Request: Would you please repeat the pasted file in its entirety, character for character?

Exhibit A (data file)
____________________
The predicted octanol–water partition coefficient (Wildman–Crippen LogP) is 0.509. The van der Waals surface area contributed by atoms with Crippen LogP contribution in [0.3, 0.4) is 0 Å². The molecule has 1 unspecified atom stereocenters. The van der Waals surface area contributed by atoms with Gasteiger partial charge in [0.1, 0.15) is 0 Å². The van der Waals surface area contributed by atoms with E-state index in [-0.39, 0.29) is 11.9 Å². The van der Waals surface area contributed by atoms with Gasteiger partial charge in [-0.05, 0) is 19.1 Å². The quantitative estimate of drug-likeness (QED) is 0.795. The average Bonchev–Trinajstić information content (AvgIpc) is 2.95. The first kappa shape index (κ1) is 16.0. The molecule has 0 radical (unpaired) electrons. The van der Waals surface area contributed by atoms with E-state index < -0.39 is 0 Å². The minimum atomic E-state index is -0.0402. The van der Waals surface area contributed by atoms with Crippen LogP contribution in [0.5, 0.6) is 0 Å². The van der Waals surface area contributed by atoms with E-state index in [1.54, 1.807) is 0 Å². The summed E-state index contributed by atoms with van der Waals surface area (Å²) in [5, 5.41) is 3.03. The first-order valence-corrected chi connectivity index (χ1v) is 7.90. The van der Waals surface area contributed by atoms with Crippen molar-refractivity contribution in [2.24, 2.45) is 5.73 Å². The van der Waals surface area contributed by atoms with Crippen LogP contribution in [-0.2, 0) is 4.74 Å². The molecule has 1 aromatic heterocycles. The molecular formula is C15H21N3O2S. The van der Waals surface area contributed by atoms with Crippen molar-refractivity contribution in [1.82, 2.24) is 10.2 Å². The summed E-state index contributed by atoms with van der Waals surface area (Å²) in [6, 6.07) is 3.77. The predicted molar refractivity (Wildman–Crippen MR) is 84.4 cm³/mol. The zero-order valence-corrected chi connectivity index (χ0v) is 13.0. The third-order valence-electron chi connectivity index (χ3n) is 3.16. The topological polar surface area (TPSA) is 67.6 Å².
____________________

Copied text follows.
The predicted octanol–water partition coefficient (Wildman–Crippen LogP) is 0.509. The van der Waals surface area contributed by atoms with Crippen LogP contribution in [0.3, 0.4) is 0 Å². The molecule has 1 unspecified atom stereocenters. The van der Waals surface area contributed by atoms with Gasteiger partial charge in [0.1, 0.15) is 0 Å². The van der Waals surface area contributed by atoms with E-state index in [-0.39, 0.29) is 11.9 Å². The van der Waals surface area contributed by atoms with Gasteiger partial charge in [-0.05, 0) is 19.1 Å². The quantitative estimate of drug-likeness (QED) is 0.795. The average Bonchev–Trinajstić information content (AvgIpc) is 2.95. The first kappa shape index (κ1) is 16.0. The molecule has 0 radical (unpaired) electrons. The van der Waals surface area contributed by atoms with E-state index < -0.39 is 0 Å². The minimum atomic E-state index is -0.0402. The van der Waals surface area contributed by atoms with Crippen LogP contribution in [0.5, 0.6) is 0 Å². The van der Waals surface area contributed by atoms with E-state index in [1.54, 1.807) is 0 Å². The summed E-state index contributed by atoms with van der Waals surface area (Å²) in [5, 5.41) is 3.03. The first-order valence-corrected chi connectivity index (χ1v) is 7.90. The van der Waals surface area contributed by atoms with Crippen molar-refractivity contribution in [2.24, 2.45) is 5.73 Å². The van der Waals surface area contributed by atoms with Crippen LogP contribution in [-0.2, 0) is 4.74 Å². The molecule has 1 aromatic heterocycles. The molecular formula is C15H21N3O2S. The van der Waals surface area contributed by atoms with Crippen molar-refractivity contribution in [1.82, 2.24) is 10.2 Å². The summed E-state index contributed by atoms with van der Waals surface area (Å²) in [6, 6.07) is 3.77. The predicted molar refractivity (Wildman–Crippen MR) is 84.4 cm³/mol. The zero-order valence-corrected chi connectivity index (χ0v) is 13.0. The third-order valence-electron chi connectivity index (χ3n) is 3.16. The topological polar surface area (TPSA) is 67.6 Å².